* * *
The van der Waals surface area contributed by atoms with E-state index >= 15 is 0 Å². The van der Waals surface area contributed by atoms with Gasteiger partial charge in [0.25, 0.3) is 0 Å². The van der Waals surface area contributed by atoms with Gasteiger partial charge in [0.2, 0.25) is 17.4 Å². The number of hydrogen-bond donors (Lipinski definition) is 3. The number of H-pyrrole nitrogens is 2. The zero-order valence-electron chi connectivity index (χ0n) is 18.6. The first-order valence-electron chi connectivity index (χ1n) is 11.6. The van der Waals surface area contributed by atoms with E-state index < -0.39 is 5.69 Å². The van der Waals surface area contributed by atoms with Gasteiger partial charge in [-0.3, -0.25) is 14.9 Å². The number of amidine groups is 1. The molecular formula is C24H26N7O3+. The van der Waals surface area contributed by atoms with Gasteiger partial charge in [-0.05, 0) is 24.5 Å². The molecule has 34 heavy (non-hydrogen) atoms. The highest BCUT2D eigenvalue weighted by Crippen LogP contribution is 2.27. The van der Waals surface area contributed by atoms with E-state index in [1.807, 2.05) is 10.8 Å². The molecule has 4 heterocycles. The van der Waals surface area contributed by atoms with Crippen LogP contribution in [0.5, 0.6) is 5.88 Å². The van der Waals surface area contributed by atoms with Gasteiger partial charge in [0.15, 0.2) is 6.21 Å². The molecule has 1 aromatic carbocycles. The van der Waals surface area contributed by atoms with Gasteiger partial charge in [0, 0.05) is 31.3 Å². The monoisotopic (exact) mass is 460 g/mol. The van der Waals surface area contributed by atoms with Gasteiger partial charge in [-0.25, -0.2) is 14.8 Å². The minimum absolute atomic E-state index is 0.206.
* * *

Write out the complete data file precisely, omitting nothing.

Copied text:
The van der Waals surface area contributed by atoms with E-state index >= 15 is 0 Å². The van der Waals surface area contributed by atoms with Gasteiger partial charge in [0.25, 0.3) is 0 Å². The van der Waals surface area contributed by atoms with Gasteiger partial charge in [0.2, 0.25) is 17.4 Å². The number of hydrogen-bond donors (Lipinski definition) is 3. The number of H-pyrrole nitrogens is 2. The zero-order valence-electron chi connectivity index (χ0n) is 18.6. The first-order valence-electron chi connectivity index (χ1n) is 11.6. The van der Waals surface area contributed by atoms with E-state index < -0.39 is 5.69 Å². The van der Waals surface area contributed by atoms with Gasteiger partial charge in [-0.3, -0.25) is 14.9 Å². The number of amidine groups is 1. The molecular formula is C24H26N7O3+. The van der Waals surface area contributed by atoms with Gasteiger partial charge in [-0.05, 0) is 24.5 Å². The molecule has 34 heavy (non-hydrogen) atoms. The highest BCUT2D eigenvalue weighted by Crippen LogP contribution is 2.27. The van der Waals surface area contributed by atoms with E-state index in [1.807, 2.05) is 10.8 Å². The molecule has 4 heterocycles. The van der Waals surface area contributed by atoms with Crippen LogP contribution in [0.5, 0.6) is 5.88 Å². The van der Waals surface area contributed by atoms with Gasteiger partial charge in [0.15, 0.2) is 6.21 Å². The molecule has 1 aromatic carbocycles. The van der Waals surface area contributed by atoms with Gasteiger partial charge in [0, 0.05) is 31.3 Å². The monoisotopic (exact) mass is 460 g/mol. The van der Waals surface area contributed by atoms with Gasteiger partial charge in [-0.25, -0.2) is 14.8 Å². The minimum absolute atomic E-state index is 0.206.